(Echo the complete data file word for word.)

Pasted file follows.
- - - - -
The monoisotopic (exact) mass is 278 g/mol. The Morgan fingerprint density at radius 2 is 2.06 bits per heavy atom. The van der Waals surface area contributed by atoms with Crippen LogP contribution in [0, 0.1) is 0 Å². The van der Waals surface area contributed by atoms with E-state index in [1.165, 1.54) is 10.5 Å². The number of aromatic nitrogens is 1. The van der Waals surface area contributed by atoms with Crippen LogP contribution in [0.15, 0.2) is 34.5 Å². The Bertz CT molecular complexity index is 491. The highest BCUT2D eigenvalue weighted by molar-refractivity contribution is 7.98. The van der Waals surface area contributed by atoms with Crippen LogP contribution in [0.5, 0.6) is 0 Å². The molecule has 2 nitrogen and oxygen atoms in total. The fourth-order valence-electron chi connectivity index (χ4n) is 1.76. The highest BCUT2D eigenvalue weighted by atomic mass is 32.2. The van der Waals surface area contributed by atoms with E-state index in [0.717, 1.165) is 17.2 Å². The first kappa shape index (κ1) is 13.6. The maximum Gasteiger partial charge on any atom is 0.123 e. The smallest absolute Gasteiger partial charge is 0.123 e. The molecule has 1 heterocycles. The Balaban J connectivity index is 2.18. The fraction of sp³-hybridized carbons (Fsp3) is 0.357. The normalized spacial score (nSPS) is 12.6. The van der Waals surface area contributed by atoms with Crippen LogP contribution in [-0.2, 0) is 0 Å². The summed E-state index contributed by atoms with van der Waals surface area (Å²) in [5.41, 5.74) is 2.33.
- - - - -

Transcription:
The monoisotopic (exact) mass is 278 g/mol. The Morgan fingerprint density at radius 2 is 2.06 bits per heavy atom. The van der Waals surface area contributed by atoms with Crippen LogP contribution in [0, 0.1) is 0 Å². The van der Waals surface area contributed by atoms with E-state index in [1.165, 1.54) is 10.5 Å². The number of aromatic nitrogens is 1. The van der Waals surface area contributed by atoms with Crippen LogP contribution in [0.15, 0.2) is 34.5 Å². The Bertz CT molecular complexity index is 491. The highest BCUT2D eigenvalue weighted by molar-refractivity contribution is 7.98. The van der Waals surface area contributed by atoms with Crippen LogP contribution in [0.5, 0.6) is 0 Å². The molecule has 2 nitrogen and oxygen atoms in total. The fourth-order valence-electron chi connectivity index (χ4n) is 1.76. The highest BCUT2D eigenvalue weighted by atomic mass is 32.2. The van der Waals surface area contributed by atoms with E-state index in [0.717, 1.165) is 17.2 Å². The first kappa shape index (κ1) is 13.6. The maximum Gasteiger partial charge on any atom is 0.123 e. The smallest absolute Gasteiger partial charge is 0.123 e. The molecule has 1 heterocycles. The Balaban J connectivity index is 2.18. The fraction of sp³-hybridized carbons (Fsp3) is 0.357. The normalized spacial score (nSPS) is 12.6. The van der Waals surface area contributed by atoms with Crippen LogP contribution in [-0.2, 0) is 0 Å². The summed E-state index contributed by atoms with van der Waals surface area (Å²) in [5.41, 5.74) is 2.33.